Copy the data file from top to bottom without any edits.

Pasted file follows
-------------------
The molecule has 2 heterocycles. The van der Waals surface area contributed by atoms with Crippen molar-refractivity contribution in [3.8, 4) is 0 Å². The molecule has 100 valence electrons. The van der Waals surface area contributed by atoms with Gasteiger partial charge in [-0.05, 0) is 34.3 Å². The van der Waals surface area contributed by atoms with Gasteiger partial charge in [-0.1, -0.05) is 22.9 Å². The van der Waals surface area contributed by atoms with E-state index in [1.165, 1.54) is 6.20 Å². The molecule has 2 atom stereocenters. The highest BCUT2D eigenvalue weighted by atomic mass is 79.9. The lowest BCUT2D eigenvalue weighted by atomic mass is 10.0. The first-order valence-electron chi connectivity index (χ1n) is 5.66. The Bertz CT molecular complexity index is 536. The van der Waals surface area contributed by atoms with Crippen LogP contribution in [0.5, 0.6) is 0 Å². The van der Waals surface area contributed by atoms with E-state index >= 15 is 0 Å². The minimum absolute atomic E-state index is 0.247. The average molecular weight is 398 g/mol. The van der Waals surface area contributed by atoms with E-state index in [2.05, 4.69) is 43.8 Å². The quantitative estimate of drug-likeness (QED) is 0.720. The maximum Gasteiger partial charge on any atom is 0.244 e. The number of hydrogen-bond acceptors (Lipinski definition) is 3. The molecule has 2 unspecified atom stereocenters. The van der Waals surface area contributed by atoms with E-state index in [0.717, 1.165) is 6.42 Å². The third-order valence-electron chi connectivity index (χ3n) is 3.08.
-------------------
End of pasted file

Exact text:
The molecule has 2 heterocycles. The van der Waals surface area contributed by atoms with Crippen molar-refractivity contribution in [3.8, 4) is 0 Å². The molecule has 100 valence electrons. The van der Waals surface area contributed by atoms with Gasteiger partial charge in [-0.05, 0) is 34.3 Å². The van der Waals surface area contributed by atoms with Gasteiger partial charge in [-0.1, -0.05) is 22.9 Å². The van der Waals surface area contributed by atoms with E-state index in [1.165, 1.54) is 6.20 Å². The molecule has 2 atom stereocenters. The highest BCUT2D eigenvalue weighted by atomic mass is 79.9. The lowest BCUT2D eigenvalue weighted by atomic mass is 10.0. The first-order valence-electron chi connectivity index (χ1n) is 5.66. The Bertz CT molecular complexity index is 536. The van der Waals surface area contributed by atoms with Crippen LogP contribution in [0.5, 0.6) is 0 Å². The van der Waals surface area contributed by atoms with E-state index >= 15 is 0 Å². The minimum absolute atomic E-state index is 0.247. The average molecular weight is 398 g/mol. The van der Waals surface area contributed by atoms with E-state index in [2.05, 4.69) is 43.8 Å². The quantitative estimate of drug-likeness (QED) is 0.720. The maximum Gasteiger partial charge on any atom is 0.244 e. The number of hydrogen-bond acceptors (Lipinski definition) is 3. The molecule has 2 unspecified atom stereocenters. The van der Waals surface area contributed by atoms with E-state index in [0.717, 1.165) is 6.42 Å². The third-order valence-electron chi connectivity index (χ3n) is 3.08.